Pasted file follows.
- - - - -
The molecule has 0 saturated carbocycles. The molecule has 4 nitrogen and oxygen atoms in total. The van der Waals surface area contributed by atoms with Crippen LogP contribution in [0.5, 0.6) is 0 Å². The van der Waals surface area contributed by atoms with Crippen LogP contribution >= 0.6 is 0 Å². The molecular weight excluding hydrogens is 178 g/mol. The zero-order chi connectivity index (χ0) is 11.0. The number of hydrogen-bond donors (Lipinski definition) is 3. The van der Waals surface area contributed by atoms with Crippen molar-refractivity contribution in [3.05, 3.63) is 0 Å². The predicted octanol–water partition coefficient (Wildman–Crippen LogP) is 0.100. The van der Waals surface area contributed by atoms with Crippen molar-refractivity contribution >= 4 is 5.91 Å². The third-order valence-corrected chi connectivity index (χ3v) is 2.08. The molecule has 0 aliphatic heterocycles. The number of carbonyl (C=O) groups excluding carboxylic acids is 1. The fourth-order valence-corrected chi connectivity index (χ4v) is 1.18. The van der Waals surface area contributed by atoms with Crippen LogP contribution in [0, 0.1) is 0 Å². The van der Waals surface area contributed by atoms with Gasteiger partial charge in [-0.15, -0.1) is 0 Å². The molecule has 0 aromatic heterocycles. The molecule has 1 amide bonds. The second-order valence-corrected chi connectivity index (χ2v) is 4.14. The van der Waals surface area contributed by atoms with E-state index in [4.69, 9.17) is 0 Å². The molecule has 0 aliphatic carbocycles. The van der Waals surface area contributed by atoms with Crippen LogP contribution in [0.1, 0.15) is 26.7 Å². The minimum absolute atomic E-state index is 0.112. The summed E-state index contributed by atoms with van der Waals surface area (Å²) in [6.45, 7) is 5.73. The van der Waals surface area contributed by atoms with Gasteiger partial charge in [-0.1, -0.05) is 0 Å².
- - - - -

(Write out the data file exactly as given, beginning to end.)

The molecule has 0 saturated carbocycles. The molecule has 4 nitrogen and oxygen atoms in total. The van der Waals surface area contributed by atoms with Crippen LogP contribution in [0.5, 0.6) is 0 Å². The van der Waals surface area contributed by atoms with Crippen LogP contribution >= 0.6 is 0 Å². The molecular weight excluding hydrogens is 178 g/mol. The zero-order chi connectivity index (χ0) is 11.0. The number of hydrogen-bond donors (Lipinski definition) is 3. The van der Waals surface area contributed by atoms with Crippen molar-refractivity contribution in [3.05, 3.63) is 0 Å². The predicted octanol–water partition coefficient (Wildman–Crippen LogP) is 0.100. The van der Waals surface area contributed by atoms with Crippen molar-refractivity contribution >= 4 is 5.91 Å². The third-order valence-corrected chi connectivity index (χ3v) is 2.08. The molecule has 0 aliphatic heterocycles. The number of carbonyl (C=O) groups excluding carboxylic acids is 1. The fourth-order valence-corrected chi connectivity index (χ4v) is 1.18. The van der Waals surface area contributed by atoms with Crippen LogP contribution in [0, 0.1) is 0 Å². The van der Waals surface area contributed by atoms with Gasteiger partial charge in [-0.15, -0.1) is 0 Å². The molecule has 0 aromatic heterocycles. The molecule has 1 amide bonds. The second-order valence-corrected chi connectivity index (χ2v) is 4.14. The van der Waals surface area contributed by atoms with E-state index in [4.69, 9.17) is 0 Å². The molecule has 0 aliphatic carbocycles. The van der Waals surface area contributed by atoms with Crippen LogP contribution in [0.1, 0.15) is 26.7 Å². The minimum absolute atomic E-state index is 0.112. The summed E-state index contributed by atoms with van der Waals surface area (Å²) in [6.45, 7) is 5.73. The van der Waals surface area contributed by atoms with Gasteiger partial charge in [-0.1, -0.05) is 0 Å².